girl with paint on hands
The title “special needs” encompasses such a wide range of diagnoses, but regardless of his unique situation, each child with special needs can thrive and develop a talent for the arts with the appropriate exposure and training. The world of the arts offers countless opportunities for children to learn and grow, without labels or limits.
Succeeding in the arts is about self-exploration and daring to be different. “It is about movement, creativity, exploring your body, and self-awareness,” says Martina Planavska of the Naples Academy of Ballet. “We usually see what the child is capable of doing at the beginning with ballet, jazz, hiphop or zumba dancing and then give them an opportunity to try different things.”
The great thing about the arts is that there is something for everyone. “Some kids are verbal and want to be in drama; some gravitate to music; others are introspective and gravitate to the fine arts or multimedia options,” says Lulu Carter, owner and director at Outside the Box Studio in Naples.
Even non-verbal children can express themselves through the arts. “It is another way of communicating, being more spontaneous, taking risks, being more courageous, and learning that there is no right or wrong,” says Carter.
Feeling of accomplishment
While the arts provide children with many ways to express themselves, these activities also give kids a sense of pride. “The arts help to build reinforcement and improve a child’s overall self-worth,” says Christy Jacobs, director of marketing at Brainchild Corporation.
At the same time, the arts allow children with special needs to operate on a level playing field with other kids.
“Any time a child with special needs is able to experience the world that they see all the other children engaged in, it is crucial,” says psychologist Dr. Keith Foster. Children “may recognize that while there may be some unique limitation by their particular disability, there are other ways they can flourish, enjoy themselves and feel good about who they are,” he explains.
The arts allow children to participate without labels, and that leads to extra benefits, such as increased confidence. “Children with autism, from a social standpoint, find new friends and their social skills get better,” says Planavska. Carter agrees, pointing to an instance at her studio where autistic children and non-autistic children worked together on a movie production, and none of the kids involved knew anyone had special needs.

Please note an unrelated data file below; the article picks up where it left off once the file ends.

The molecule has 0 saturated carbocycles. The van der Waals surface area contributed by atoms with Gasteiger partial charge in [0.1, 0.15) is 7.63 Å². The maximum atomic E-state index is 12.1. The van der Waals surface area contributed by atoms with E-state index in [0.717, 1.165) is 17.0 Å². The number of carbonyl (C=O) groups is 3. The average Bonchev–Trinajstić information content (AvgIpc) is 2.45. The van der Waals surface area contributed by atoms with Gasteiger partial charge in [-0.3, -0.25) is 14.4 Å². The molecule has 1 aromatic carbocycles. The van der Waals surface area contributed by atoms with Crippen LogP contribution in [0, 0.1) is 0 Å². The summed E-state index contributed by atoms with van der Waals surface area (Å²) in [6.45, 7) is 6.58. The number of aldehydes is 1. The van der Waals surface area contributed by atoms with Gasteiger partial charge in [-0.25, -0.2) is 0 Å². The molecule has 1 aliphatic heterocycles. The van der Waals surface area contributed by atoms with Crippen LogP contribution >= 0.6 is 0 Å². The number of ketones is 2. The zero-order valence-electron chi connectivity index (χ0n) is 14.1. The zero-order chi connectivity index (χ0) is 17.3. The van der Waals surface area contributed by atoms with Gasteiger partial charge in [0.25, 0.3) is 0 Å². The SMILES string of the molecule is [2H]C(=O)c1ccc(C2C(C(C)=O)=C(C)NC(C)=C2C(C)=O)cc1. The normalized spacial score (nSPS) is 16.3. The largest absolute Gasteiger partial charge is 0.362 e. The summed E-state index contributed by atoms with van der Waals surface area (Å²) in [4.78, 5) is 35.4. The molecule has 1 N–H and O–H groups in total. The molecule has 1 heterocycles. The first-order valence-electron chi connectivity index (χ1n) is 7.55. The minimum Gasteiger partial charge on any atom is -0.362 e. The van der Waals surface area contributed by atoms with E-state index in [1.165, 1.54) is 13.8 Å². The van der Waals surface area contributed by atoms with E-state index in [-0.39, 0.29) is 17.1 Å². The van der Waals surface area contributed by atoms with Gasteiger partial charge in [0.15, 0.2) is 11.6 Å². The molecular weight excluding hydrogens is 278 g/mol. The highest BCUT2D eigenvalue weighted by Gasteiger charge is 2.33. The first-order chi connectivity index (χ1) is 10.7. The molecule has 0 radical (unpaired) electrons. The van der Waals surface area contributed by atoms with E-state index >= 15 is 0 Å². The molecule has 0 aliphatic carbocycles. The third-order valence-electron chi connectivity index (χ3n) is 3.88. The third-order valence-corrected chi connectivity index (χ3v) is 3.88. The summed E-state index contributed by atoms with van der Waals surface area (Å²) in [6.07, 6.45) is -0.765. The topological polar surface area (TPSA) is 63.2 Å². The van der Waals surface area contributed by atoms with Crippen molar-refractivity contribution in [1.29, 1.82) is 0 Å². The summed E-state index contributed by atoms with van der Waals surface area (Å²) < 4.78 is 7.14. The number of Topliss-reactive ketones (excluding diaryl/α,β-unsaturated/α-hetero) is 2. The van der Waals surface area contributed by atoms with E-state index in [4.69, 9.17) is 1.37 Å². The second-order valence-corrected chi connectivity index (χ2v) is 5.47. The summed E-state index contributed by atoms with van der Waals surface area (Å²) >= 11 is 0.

At first glance, horseback riding may seem like an odd choice to clump in with more traditional art forms. However, horseback riding takes the sensory experience of the arts and combines it with a physical activity.
Riders can be physically disabled or have cognitive issues. “Riding has physical benefits in terms of developing core strength and the ability to sit up and it involves all the muscles of the body,” says Peg O’Kane, operations manager at Naples Equestrian Challenge.
From a cognitive perspective, riders are asked to follow multi-step directions. “They select an item based on color, pick it up and bring it to another area in the ring and go through problem solving,” says O’Kane. Holding on to the reins and directing a horse can be a challenge at first. “They learn left from right because we have special reins that are black on the left side and white on the right,” she says.
This art form is about defying the odds. “Horseback riding is a place where they are not different and being in a social environment allows an exchange of information for the families as well,” says O’Kane.
Tips for Success:
Exploring the arts can be an exciting new adventure for you and your children. Below are a few tips on ensuring that this exploration meets your needs and goals.
• Always look for new opportunities to incorporate the arts. For example, the next time you are planning a birthday, consider how the arts could play a role.
• Be sure that your child has the freedom to decide which art is best for her.
• Not all children thrive in a group setting. When exploring with the senses, some children prefer to work independently.
• Some children may resist at first. New activities can be scary. Sometimes all it takes is a little pep talk or holding a child’s hand to make him feel more comfortable in his surroundings.
• Do not forget to capture these special moments on film.